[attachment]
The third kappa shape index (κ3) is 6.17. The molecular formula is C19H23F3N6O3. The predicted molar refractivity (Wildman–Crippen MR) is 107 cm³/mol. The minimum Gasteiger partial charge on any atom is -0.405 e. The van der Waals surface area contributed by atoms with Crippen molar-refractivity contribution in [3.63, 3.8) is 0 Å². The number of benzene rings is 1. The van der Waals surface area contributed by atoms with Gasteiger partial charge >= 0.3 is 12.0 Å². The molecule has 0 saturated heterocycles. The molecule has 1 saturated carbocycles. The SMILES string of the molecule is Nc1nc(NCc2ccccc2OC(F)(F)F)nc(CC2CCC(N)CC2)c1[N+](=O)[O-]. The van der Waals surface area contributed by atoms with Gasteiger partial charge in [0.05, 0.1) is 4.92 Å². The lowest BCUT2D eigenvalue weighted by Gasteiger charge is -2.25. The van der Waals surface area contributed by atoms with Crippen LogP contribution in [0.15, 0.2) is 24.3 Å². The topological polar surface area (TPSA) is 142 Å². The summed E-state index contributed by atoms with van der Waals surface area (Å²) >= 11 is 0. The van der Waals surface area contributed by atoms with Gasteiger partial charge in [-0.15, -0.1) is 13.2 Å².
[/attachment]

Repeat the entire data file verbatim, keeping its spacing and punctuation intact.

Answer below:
The third kappa shape index (κ3) is 6.17. The molecular formula is C19H23F3N6O3. The predicted molar refractivity (Wildman–Crippen MR) is 107 cm³/mol. The minimum Gasteiger partial charge on any atom is -0.405 e. The van der Waals surface area contributed by atoms with Crippen molar-refractivity contribution in [3.63, 3.8) is 0 Å². The number of benzene rings is 1. The van der Waals surface area contributed by atoms with Gasteiger partial charge >= 0.3 is 12.0 Å². The molecule has 0 saturated heterocycles. The molecule has 1 saturated carbocycles. The SMILES string of the molecule is Nc1nc(NCc2ccccc2OC(F)(F)F)nc(CC2CCC(N)CC2)c1[N+](=O)[O-]. The van der Waals surface area contributed by atoms with Gasteiger partial charge in [0.05, 0.1) is 4.92 Å². The lowest BCUT2D eigenvalue weighted by Gasteiger charge is -2.25. The van der Waals surface area contributed by atoms with Crippen LogP contribution in [0.15, 0.2) is 24.3 Å². The topological polar surface area (TPSA) is 142 Å². The summed E-state index contributed by atoms with van der Waals surface area (Å²) >= 11 is 0. The van der Waals surface area contributed by atoms with Gasteiger partial charge in [-0.15, -0.1) is 13.2 Å².